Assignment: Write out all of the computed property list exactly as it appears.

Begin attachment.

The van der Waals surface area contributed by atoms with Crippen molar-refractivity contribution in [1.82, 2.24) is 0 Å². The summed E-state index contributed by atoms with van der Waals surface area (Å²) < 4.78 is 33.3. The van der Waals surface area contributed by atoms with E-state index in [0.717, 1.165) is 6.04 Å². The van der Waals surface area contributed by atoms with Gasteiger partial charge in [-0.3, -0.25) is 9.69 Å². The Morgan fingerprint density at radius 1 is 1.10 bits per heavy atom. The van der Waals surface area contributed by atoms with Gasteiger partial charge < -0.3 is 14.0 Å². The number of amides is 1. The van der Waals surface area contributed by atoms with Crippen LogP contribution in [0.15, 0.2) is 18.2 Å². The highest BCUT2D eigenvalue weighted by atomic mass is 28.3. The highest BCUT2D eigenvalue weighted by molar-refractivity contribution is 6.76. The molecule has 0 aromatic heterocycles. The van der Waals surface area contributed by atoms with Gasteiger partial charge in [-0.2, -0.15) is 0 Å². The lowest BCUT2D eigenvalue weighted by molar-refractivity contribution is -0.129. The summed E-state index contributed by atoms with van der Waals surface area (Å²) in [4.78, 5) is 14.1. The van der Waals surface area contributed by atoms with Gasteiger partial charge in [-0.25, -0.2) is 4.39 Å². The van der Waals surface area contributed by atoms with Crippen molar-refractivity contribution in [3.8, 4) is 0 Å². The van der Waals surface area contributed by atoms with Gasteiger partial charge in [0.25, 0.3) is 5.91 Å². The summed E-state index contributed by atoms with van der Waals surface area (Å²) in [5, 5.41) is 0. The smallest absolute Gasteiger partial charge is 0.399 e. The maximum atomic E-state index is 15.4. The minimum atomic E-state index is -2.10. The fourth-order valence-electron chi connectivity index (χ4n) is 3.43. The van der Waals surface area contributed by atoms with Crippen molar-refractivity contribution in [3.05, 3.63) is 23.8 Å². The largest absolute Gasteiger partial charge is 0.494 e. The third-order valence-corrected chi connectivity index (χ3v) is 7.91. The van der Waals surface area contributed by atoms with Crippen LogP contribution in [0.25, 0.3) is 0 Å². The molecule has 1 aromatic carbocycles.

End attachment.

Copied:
The van der Waals surface area contributed by atoms with Crippen molar-refractivity contribution in [1.82, 2.24) is 0 Å². The summed E-state index contributed by atoms with van der Waals surface area (Å²) < 4.78 is 33.3. The van der Waals surface area contributed by atoms with E-state index in [0.717, 1.165) is 6.04 Å². The van der Waals surface area contributed by atoms with Gasteiger partial charge in [-0.3, -0.25) is 9.69 Å². The Morgan fingerprint density at radius 1 is 1.10 bits per heavy atom. The van der Waals surface area contributed by atoms with Gasteiger partial charge < -0.3 is 14.0 Å². The number of amides is 1. The van der Waals surface area contributed by atoms with Crippen LogP contribution in [0.15, 0.2) is 18.2 Å². The highest BCUT2D eigenvalue weighted by atomic mass is 28.3. The highest BCUT2D eigenvalue weighted by molar-refractivity contribution is 6.76. The molecule has 0 aromatic heterocycles. The van der Waals surface area contributed by atoms with Gasteiger partial charge in [-0.2, -0.15) is 0 Å². The lowest BCUT2D eigenvalue weighted by molar-refractivity contribution is -0.129. The summed E-state index contributed by atoms with van der Waals surface area (Å²) in [4.78, 5) is 14.1. The van der Waals surface area contributed by atoms with Gasteiger partial charge in [-0.25, -0.2) is 4.39 Å². The van der Waals surface area contributed by atoms with Crippen molar-refractivity contribution in [3.8, 4) is 0 Å². The van der Waals surface area contributed by atoms with Gasteiger partial charge in [0.25, 0.3) is 5.91 Å². The summed E-state index contributed by atoms with van der Waals surface area (Å²) in [5, 5.41) is 0. The smallest absolute Gasteiger partial charge is 0.399 e. The maximum atomic E-state index is 15.4. The minimum atomic E-state index is -2.10. The fourth-order valence-electron chi connectivity index (χ4n) is 3.43. The van der Waals surface area contributed by atoms with Crippen molar-refractivity contribution in [3.05, 3.63) is 23.8 Å². The largest absolute Gasteiger partial charge is 0.494 e. The third-order valence-corrected chi connectivity index (χ3v) is 7.91. The van der Waals surface area contributed by atoms with Crippen LogP contribution in [0.25, 0.3) is 0 Å². The molecule has 1 aromatic carbocycles.